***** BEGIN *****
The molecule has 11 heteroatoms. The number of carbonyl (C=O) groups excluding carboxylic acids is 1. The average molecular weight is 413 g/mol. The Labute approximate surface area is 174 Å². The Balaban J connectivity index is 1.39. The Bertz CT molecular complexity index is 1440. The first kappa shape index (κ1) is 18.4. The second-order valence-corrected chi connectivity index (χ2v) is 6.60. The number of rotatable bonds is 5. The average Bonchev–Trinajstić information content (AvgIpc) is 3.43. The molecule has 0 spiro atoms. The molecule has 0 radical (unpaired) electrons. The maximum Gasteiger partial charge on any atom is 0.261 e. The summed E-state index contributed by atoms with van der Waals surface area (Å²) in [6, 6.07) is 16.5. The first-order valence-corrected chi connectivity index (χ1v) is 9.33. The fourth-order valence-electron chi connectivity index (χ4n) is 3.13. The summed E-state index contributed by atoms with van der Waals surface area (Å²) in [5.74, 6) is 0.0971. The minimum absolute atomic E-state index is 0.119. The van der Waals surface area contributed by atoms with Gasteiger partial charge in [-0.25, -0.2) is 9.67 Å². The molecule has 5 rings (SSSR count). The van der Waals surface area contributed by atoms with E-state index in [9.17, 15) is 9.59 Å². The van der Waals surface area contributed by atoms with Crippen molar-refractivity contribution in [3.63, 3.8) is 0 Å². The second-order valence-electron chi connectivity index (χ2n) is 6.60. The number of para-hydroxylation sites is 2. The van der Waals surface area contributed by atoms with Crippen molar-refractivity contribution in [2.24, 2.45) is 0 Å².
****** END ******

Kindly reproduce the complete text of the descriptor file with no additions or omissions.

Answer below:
The molecule has 11 heteroatoms. The number of carbonyl (C=O) groups excluding carboxylic acids is 1. The average molecular weight is 413 g/mol. The Labute approximate surface area is 174 Å². The Balaban J connectivity index is 1.39. The Bertz CT molecular complexity index is 1440. The first kappa shape index (κ1) is 18.4. The second-order valence-corrected chi connectivity index (χ2v) is 6.60. The number of rotatable bonds is 5. The average Bonchev–Trinajstić information content (AvgIpc) is 3.43. The molecule has 0 spiro atoms. The molecule has 0 radical (unpaired) electrons. The maximum Gasteiger partial charge on any atom is 0.261 e. The summed E-state index contributed by atoms with van der Waals surface area (Å²) in [6, 6.07) is 16.5. The first-order valence-corrected chi connectivity index (χ1v) is 9.33. The fourth-order valence-electron chi connectivity index (χ4n) is 3.13. The summed E-state index contributed by atoms with van der Waals surface area (Å²) in [5.74, 6) is 0.0971. The minimum absolute atomic E-state index is 0.119. The van der Waals surface area contributed by atoms with Gasteiger partial charge in [-0.25, -0.2) is 9.67 Å². The molecule has 5 rings (SSSR count). The van der Waals surface area contributed by atoms with E-state index in [9.17, 15) is 9.59 Å². The van der Waals surface area contributed by atoms with Crippen molar-refractivity contribution in [3.63, 3.8) is 0 Å². The second-order valence-electron chi connectivity index (χ2n) is 6.60. The number of para-hydroxylation sites is 2. The van der Waals surface area contributed by atoms with Crippen molar-refractivity contribution in [2.24, 2.45) is 0 Å².